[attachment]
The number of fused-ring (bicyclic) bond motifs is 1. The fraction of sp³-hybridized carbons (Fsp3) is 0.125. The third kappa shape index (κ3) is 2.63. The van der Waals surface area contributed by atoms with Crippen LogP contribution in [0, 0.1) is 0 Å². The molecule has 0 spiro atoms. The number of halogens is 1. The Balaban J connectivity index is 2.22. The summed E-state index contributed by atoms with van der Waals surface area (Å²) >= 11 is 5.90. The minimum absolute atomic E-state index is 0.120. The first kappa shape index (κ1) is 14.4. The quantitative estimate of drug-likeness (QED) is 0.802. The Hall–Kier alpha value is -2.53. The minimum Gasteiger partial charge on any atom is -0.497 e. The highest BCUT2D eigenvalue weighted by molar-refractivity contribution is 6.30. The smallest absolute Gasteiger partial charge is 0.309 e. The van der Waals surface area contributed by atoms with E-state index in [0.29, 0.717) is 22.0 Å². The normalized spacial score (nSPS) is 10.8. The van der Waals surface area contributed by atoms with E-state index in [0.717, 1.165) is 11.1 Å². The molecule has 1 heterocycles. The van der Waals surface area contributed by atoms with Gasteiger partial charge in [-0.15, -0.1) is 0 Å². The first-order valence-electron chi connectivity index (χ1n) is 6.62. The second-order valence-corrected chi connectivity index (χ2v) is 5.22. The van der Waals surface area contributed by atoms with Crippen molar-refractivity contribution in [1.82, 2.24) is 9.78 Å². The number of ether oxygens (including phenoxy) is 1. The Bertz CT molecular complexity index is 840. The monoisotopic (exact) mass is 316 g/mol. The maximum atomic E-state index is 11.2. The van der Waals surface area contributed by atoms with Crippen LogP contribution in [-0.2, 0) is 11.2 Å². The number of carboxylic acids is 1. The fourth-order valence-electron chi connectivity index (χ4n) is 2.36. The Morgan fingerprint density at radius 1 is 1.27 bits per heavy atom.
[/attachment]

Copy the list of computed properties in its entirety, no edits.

The number of fused-ring (bicyclic) bond motifs is 1. The fraction of sp³-hybridized carbons (Fsp3) is 0.125. The third kappa shape index (κ3) is 2.63. The van der Waals surface area contributed by atoms with Crippen LogP contribution in [0, 0.1) is 0 Å². The molecule has 0 spiro atoms. The number of halogens is 1. The Balaban J connectivity index is 2.22. The summed E-state index contributed by atoms with van der Waals surface area (Å²) >= 11 is 5.90. The minimum absolute atomic E-state index is 0.120. The first kappa shape index (κ1) is 14.4. The quantitative estimate of drug-likeness (QED) is 0.802. The Hall–Kier alpha value is -2.53. The minimum Gasteiger partial charge on any atom is -0.497 e. The highest BCUT2D eigenvalue weighted by molar-refractivity contribution is 6.30. The smallest absolute Gasteiger partial charge is 0.309 e. The van der Waals surface area contributed by atoms with E-state index in [0.29, 0.717) is 22.0 Å². The normalized spacial score (nSPS) is 10.8. The van der Waals surface area contributed by atoms with E-state index in [0.717, 1.165) is 11.1 Å². The molecule has 1 heterocycles. The van der Waals surface area contributed by atoms with Gasteiger partial charge in [-0.15, -0.1) is 0 Å². The first-order valence-electron chi connectivity index (χ1n) is 6.62. The second-order valence-corrected chi connectivity index (χ2v) is 5.22. The van der Waals surface area contributed by atoms with Crippen molar-refractivity contribution in [1.82, 2.24) is 9.78 Å². The number of ether oxygens (including phenoxy) is 1. The Bertz CT molecular complexity index is 840. The monoisotopic (exact) mass is 316 g/mol. The maximum atomic E-state index is 11.2. The van der Waals surface area contributed by atoms with Crippen LogP contribution in [-0.2, 0) is 11.2 Å². The number of carboxylic acids is 1. The fourth-order valence-electron chi connectivity index (χ4n) is 2.36. The Morgan fingerprint density at radius 1 is 1.27 bits per heavy atom.